What are some of your own views about being a socially-emotionally competent preschool teacher? Pause for a few moments and think about this. .
Cultivating and Nurturing Social-Emotional Competence in your Preschool Classroom and Program
Social-emotional competence helps you become part of a workplace community that feels welcoming, supportive, friendly, energetic, and nurturing. It helps you engage children, families, and colleagues in a range of meaningful ways. Consider the following when engaging with children, families, and colleagues in your program.
Engaging with children
- Demonstrate empathy and compassion when working with children. Inspire children to be empathetic and compassionate by demonstrating these attributes yourself.
- Demonstrate positive social skills with children throughout the day, encourage children to do the same, and positively reinforce them when doing so.
- Use children’s backgrounds, experiences, and interests as inspiration for ideas about experiences and activities in your classroom.
- Cultivate a climate of respect and appreciation of individual differences in your classroom. Invite children to share their views and experiences with you.
- Demonstrate respect for children’s values and opinions. Your example will be setting the tone for how children view themselves and for how they treat others.
Engaging with families
- Families can be your program’s window into culturally responsive experiences. Invite families to share meaningful experiences.
- Provide opportunities for families of the children in your classroom and program to meet and get to know each other.
- Invite families to observe and participate in some of your classroom activities.
- Send home books with the children about emotions and social-emotional skills.
- Encourage families to nurture social-emotional skills at home by extending some of your classroom and school experiences in the home environment.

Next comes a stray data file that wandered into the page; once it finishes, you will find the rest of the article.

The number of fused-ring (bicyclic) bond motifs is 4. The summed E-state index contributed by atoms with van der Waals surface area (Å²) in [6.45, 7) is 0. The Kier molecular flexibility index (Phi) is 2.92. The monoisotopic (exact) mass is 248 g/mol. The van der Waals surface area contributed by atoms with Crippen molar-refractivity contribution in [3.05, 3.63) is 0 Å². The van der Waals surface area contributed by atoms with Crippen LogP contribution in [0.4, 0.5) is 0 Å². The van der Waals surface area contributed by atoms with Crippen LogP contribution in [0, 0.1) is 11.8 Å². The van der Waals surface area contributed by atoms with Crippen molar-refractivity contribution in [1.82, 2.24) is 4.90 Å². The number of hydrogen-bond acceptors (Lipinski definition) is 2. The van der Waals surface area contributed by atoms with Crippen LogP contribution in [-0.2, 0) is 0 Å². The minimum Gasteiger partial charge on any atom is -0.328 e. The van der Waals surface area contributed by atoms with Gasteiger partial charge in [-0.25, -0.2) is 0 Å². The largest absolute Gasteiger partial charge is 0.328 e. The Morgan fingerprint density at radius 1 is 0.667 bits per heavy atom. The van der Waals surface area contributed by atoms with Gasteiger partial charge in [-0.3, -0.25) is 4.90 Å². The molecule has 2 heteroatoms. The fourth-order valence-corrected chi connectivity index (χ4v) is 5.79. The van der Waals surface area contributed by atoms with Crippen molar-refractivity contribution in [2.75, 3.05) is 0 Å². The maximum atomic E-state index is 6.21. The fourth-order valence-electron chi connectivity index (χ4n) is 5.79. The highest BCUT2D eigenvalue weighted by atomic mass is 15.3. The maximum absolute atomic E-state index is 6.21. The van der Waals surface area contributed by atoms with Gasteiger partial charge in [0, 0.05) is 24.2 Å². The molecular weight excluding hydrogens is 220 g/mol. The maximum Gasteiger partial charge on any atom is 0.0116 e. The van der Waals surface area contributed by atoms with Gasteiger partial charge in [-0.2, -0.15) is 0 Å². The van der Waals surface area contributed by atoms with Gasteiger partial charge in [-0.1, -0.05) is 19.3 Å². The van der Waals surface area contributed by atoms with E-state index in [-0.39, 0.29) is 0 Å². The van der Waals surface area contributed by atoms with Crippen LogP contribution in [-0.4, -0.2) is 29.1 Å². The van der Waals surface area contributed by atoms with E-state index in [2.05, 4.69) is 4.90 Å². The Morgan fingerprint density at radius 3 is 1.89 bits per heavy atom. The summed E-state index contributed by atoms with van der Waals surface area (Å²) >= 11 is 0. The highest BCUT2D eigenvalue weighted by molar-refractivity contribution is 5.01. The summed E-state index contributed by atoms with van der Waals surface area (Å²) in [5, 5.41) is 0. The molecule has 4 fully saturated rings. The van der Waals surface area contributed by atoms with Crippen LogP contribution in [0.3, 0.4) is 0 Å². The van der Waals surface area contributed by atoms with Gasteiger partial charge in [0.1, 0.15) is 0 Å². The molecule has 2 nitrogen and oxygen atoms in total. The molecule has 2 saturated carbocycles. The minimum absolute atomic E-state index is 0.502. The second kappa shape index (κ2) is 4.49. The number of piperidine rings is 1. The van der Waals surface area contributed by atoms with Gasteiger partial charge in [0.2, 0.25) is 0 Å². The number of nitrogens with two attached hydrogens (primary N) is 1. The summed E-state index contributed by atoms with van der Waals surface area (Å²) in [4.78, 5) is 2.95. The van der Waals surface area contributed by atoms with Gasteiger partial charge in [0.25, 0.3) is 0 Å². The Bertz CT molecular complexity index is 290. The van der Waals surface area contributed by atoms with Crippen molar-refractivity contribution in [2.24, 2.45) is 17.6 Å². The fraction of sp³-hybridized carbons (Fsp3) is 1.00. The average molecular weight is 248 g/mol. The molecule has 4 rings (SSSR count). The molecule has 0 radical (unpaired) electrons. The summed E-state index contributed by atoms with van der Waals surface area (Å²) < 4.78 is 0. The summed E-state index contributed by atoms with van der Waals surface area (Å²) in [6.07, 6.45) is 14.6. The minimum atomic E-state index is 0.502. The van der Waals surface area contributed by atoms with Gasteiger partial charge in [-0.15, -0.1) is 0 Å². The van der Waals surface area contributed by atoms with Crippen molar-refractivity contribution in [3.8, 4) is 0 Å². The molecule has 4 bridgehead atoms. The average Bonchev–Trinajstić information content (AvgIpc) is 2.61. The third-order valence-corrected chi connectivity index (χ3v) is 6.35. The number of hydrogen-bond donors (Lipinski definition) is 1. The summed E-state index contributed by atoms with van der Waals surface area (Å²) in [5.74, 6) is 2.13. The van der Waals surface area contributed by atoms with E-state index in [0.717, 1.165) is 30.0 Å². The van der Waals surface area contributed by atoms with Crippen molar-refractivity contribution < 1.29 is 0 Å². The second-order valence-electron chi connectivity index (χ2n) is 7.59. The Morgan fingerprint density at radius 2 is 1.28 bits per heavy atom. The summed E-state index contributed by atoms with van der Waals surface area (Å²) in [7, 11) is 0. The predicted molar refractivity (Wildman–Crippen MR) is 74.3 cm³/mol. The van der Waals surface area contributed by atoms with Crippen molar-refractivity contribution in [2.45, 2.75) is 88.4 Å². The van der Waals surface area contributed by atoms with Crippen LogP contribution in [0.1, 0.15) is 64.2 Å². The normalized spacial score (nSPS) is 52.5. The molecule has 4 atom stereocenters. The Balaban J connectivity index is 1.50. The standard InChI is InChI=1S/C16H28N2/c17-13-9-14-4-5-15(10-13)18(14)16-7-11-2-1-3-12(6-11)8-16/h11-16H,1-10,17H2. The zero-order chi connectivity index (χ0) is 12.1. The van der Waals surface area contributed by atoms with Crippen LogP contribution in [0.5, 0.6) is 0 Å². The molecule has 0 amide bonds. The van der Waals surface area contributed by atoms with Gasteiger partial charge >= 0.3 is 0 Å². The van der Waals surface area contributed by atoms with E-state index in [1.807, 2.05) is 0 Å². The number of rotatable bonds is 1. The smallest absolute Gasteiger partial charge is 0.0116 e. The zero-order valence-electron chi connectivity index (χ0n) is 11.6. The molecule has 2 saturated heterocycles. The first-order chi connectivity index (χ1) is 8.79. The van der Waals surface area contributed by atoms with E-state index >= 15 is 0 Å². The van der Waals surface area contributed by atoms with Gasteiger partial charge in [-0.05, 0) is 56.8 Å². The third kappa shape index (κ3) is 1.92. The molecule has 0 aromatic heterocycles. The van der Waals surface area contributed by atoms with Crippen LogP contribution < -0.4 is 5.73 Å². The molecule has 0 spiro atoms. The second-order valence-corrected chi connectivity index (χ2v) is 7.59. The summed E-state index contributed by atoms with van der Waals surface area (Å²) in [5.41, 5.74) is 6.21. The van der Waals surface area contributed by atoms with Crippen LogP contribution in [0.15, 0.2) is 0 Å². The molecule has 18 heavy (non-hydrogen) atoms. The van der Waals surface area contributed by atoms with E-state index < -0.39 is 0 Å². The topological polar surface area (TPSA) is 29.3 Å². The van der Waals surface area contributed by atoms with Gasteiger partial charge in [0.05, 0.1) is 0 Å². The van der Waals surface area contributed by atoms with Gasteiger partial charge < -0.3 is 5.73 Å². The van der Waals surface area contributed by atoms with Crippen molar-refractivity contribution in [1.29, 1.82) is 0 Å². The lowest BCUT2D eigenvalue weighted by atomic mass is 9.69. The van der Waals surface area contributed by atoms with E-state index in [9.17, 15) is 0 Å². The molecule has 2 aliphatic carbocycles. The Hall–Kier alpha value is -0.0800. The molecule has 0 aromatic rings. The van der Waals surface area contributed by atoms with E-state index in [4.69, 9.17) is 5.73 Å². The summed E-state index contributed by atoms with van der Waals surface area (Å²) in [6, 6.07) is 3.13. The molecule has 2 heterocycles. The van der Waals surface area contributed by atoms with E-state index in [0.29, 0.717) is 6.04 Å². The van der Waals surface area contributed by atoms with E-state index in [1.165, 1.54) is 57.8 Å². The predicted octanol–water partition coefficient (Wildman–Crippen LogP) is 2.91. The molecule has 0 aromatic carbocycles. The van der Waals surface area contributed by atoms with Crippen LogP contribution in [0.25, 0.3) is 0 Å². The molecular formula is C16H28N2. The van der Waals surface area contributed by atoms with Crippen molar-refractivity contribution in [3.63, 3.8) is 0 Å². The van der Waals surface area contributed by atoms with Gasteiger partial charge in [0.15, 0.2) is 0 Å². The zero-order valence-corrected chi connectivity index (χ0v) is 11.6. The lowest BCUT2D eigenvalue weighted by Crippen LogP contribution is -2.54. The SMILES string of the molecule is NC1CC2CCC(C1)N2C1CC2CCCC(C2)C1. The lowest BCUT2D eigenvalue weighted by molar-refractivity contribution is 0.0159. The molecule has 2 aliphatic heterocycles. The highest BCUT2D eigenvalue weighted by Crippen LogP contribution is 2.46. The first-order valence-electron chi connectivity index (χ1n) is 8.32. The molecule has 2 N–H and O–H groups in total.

Engaging with colleagues
- Connect with your colleagues. Share your interests and experiences with colleagues during staff meetings, lunch breaks, or in-service days. Explain how these interests drive some of the experiences you create for children in your classroom. Get to know the people you work with on a personal level.
- Exchange ideas with colleagues about experiences that foster social-emotional growth. Invite a colleague to come to your room, observe your activities, and give you feedback. Offer to do the same for your colleagues.
- Ask a trainer, coach, or supervisor to observe your classroom so they can offer feedback about your use of materials and experiences to promote children’s social-emotional growth.
- Acknowledge colleagues who are doing great things, who offer you guidance and constructive feedback, and who inspire you to strive for excellence and to be a team player.
In the Learn section of this lesson, you will find information about the Top Ten Practices to Promote Social-Emotional Literacy in preschool classrooms.
How do you define resilience and social-emotional development? How do the responsive teacher characteristics relate to you and your practice with children? These are important questions to think about.
Download and print the Thinking About My Own Resilience, Responsive Teacher Checklist, and Responsive Teacher Checklist Self-Reflection handouts. Take a few minutes to read and respond to the questions in each of these handouts. Then, share and discuss your responses with a trainer, coach, or supervisor.
Download and print the handout, Learning More About Resilience, which contains links to additional resources you can use to better understand and explore adult resilience and social-emotional well-being. After accessing and reviewing the video clips and information, share and discuss your experiences with a trainer, coach, or supervisor.